What is the level of dissent within the Federal Reserve?
Investors will watch the release on Wednesday of the Federal Reserve’s minutes from its February meeting for insight into how much dissent there was over the latest decision to slow the pace of interest rate increases.
At its meeting ending February 1, the US central bank chose to slow the pace of its interest rate increases again, lifting its key policy rate by 0.25 percentage points after a series of 0.75 and 0.5 percentage points rises last year. At the time, the decisions made sense because inflation, and the US economy more broadly, had been cooling.
But since the February meeting, the US has reported that employers hired 500,000 people in January, nearly three times the forecast; that consumer prices slowed less than expected; and that retails sales showed the US consumer remained resilient.
All that suggests the Fed’s rate-rising job is not yet done and might even require more aggressive action than its members had forecast.
Dissent within the Fed should therefore indicate members’ willingness to once again take up the mantle of aggressive policymaking. Two Fed officials — Cleveland Fed president Loretta Mester and St Louis Fed president James Bullard — last week said they would have supported a larger 0.5 percentage point increase at the February meeting.
Evidence of more widespread dissent could persuade the market that the Fed might be open to raising rates higher and for longer than was indicated in the central bank’s last survey of officials — the so-called “dot plot” from December. Kate Duguid
Will China cut rates?
China’s government has made a point of prioritising growth this year, and on Monday markets will be focused on the next potential flashpoint: the so-called loan prime rates, which serve as the country’s benchmark interest rates.
Economists are expecting the People’s Bank of China to keep the one-year LPR, the main short-term lending rate, and the five-year LPR, which underpins mortgage lending, unchanged at 3.65 per cent and 4.3 per cent respectively.
That is mainly because the PBoC this month did not tweak the medium-term lending facility rates, which serve as floors for the two benchmarks.
The banks can, and have, changed these rates before without any earlier action by the PBoC. But economists think that is unlikely this time around, since local governments are already rolling out measures to support the country’s beleaguered property sector. In January, banks across almost 20 major cities cut their minimum mortgage rates for first-time buyers on government orders, easing pressure on the central bank to cut rates.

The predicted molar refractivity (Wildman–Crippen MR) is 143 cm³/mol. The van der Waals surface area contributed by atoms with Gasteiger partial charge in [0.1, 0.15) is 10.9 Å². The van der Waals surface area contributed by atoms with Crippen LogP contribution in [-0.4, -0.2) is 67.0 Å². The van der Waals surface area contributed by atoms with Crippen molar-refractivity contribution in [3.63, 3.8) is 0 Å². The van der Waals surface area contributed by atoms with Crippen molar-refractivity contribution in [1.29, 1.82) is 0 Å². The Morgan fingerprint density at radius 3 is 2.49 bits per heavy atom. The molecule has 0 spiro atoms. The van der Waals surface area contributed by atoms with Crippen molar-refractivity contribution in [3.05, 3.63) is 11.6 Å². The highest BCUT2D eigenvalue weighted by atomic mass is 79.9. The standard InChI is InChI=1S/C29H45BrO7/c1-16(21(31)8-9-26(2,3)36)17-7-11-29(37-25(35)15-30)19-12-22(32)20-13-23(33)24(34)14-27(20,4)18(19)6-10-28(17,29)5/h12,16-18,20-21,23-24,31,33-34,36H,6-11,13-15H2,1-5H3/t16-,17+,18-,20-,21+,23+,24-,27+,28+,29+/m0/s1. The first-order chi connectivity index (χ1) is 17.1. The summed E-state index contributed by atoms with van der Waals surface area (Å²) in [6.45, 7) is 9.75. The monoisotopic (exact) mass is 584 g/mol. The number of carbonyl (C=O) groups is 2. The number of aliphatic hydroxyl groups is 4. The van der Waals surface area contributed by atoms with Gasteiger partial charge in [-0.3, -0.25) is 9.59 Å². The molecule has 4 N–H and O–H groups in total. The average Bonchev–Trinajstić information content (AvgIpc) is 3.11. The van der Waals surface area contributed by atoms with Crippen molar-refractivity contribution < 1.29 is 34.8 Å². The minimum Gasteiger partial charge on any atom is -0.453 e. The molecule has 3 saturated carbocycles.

Iris Pang, chief China economist at ING, said such government directives “would result in banks not having enough room to squeeze net interest margins”, making any surprise moves on the LPRs even less likely. Hudson Lockett
Will European business sentiment improve?
The fall in wholesale gas prices and the easing of inflation are expected to result in improving business sentiment across Europe this month.
The flash S&P purchasing managers’ index, a measure of activity compared with the previous month, is expected to show that business growth accelerated in the eurozone in February after registering expansion for the first time in seven months in January.
Economists polled by Reuters forecast that the eurozone composite PMI, released on Tuesday, will rise to 50.5 in February from 50.3 the previous month, boosted by stronger activity in the services sector.
Ellie Henderson, economist at Investec, said that “the optimism seen at the start of this year extended through into this month”.
In contrast with expectations of a deep downturn forecast only a few months ago, many economists now think that the eurozone economy will dodge a recession this winter, helped by lower gas prices and cooling inflation.
Preliminary data calculated without figures for Germany showed that eurozone inflation fell more than expected to 8.5 per cent in January from 9.2 per cent in December. Analysts calculated that final figures, to be released on Thursday, would be revised up to 8.7 per cent, but that would still be the lowest in seven months.
The PMI figures for the UK are also expected to show an improvement, with the Composite index forecast to rise to 49 this month from 48.5 in the previous month. This would still be below the 50 mark which indicates a majority of businesses reporting a contraction in activity, driven by continued weakness in manufacturing.
“Although the operating environment will no doubt be challenging over the course of 2023, continued faith in an economic recovery in 2024 should continue to support UK business sentiment,” said Henderson. Valentina Romei
#level #dissent #Federal #Reserve